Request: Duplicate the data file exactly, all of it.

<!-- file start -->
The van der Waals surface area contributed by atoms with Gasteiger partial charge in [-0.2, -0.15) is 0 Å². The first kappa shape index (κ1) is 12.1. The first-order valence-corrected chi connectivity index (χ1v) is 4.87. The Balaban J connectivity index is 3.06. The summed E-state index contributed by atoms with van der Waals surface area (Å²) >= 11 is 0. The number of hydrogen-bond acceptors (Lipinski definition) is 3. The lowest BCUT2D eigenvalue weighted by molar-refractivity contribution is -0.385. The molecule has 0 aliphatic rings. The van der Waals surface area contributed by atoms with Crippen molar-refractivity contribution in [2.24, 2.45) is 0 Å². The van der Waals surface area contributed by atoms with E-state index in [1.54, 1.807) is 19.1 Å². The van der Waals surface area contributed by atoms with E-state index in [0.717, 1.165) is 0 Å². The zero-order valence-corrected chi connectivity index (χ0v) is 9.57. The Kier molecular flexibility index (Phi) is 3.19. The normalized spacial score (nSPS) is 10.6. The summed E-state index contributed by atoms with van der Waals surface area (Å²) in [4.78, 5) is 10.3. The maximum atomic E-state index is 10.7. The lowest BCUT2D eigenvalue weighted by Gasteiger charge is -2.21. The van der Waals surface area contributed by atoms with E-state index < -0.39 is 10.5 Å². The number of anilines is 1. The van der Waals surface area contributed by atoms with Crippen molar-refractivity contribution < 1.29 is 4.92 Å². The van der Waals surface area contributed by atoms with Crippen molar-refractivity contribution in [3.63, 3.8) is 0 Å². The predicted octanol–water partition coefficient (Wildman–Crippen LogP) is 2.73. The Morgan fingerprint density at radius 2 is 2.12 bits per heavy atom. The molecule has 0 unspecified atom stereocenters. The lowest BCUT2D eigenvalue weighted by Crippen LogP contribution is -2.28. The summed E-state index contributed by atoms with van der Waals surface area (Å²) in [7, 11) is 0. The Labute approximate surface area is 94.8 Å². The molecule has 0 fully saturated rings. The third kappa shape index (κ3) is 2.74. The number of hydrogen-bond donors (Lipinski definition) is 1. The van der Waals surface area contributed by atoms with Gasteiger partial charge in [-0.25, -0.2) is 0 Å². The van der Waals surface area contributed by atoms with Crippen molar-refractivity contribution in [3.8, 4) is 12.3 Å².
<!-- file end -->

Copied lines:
The van der Waals surface area contributed by atoms with Gasteiger partial charge in [-0.2, -0.15) is 0 Å². The first kappa shape index (κ1) is 12.1. The first-order valence-corrected chi connectivity index (χ1v) is 4.87. The Balaban J connectivity index is 3.06. The summed E-state index contributed by atoms with van der Waals surface area (Å²) >= 11 is 0. The number of hydrogen-bond acceptors (Lipinski definition) is 3. The lowest BCUT2D eigenvalue weighted by molar-refractivity contribution is -0.385. The molecule has 0 aliphatic rings. The van der Waals surface area contributed by atoms with Crippen molar-refractivity contribution in [2.24, 2.45) is 0 Å². The van der Waals surface area contributed by atoms with E-state index in [1.54, 1.807) is 19.1 Å². The van der Waals surface area contributed by atoms with E-state index in [0.717, 1.165) is 0 Å². The zero-order valence-corrected chi connectivity index (χ0v) is 9.57. The Kier molecular flexibility index (Phi) is 3.19. The normalized spacial score (nSPS) is 10.6. The summed E-state index contributed by atoms with van der Waals surface area (Å²) in [4.78, 5) is 10.3. The maximum atomic E-state index is 10.7. The lowest BCUT2D eigenvalue weighted by Gasteiger charge is -2.21. The van der Waals surface area contributed by atoms with E-state index < -0.39 is 10.5 Å². The number of anilines is 1. The van der Waals surface area contributed by atoms with Crippen molar-refractivity contribution < 1.29 is 4.92 Å². The van der Waals surface area contributed by atoms with Crippen molar-refractivity contribution in [3.63, 3.8) is 0 Å². The predicted octanol–water partition coefficient (Wildman–Crippen LogP) is 2.73. The Morgan fingerprint density at radius 2 is 2.12 bits per heavy atom. The molecule has 0 unspecified atom stereocenters. The lowest BCUT2D eigenvalue weighted by Crippen LogP contribution is -2.28. The summed E-state index contributed by atoms with van der Waals surface area (Å²) in [7, 11) is 0. The Labute approximate surface area is 94.8 Å². The molecule has 0 fully saturated rings. The third kappa shape index (κ3) is 2.74. The number of hydrogen-bond donors (Lipinski definition) is 1. The van der Waals surface area contributed by atoms with Gasteiger partial charge in [-0.25, -0.2) is 0 Å². The van der Waals surface area contributed by atoms with Crippen molar-refractivity contribution in [3.8, 4) is 12.3 Å².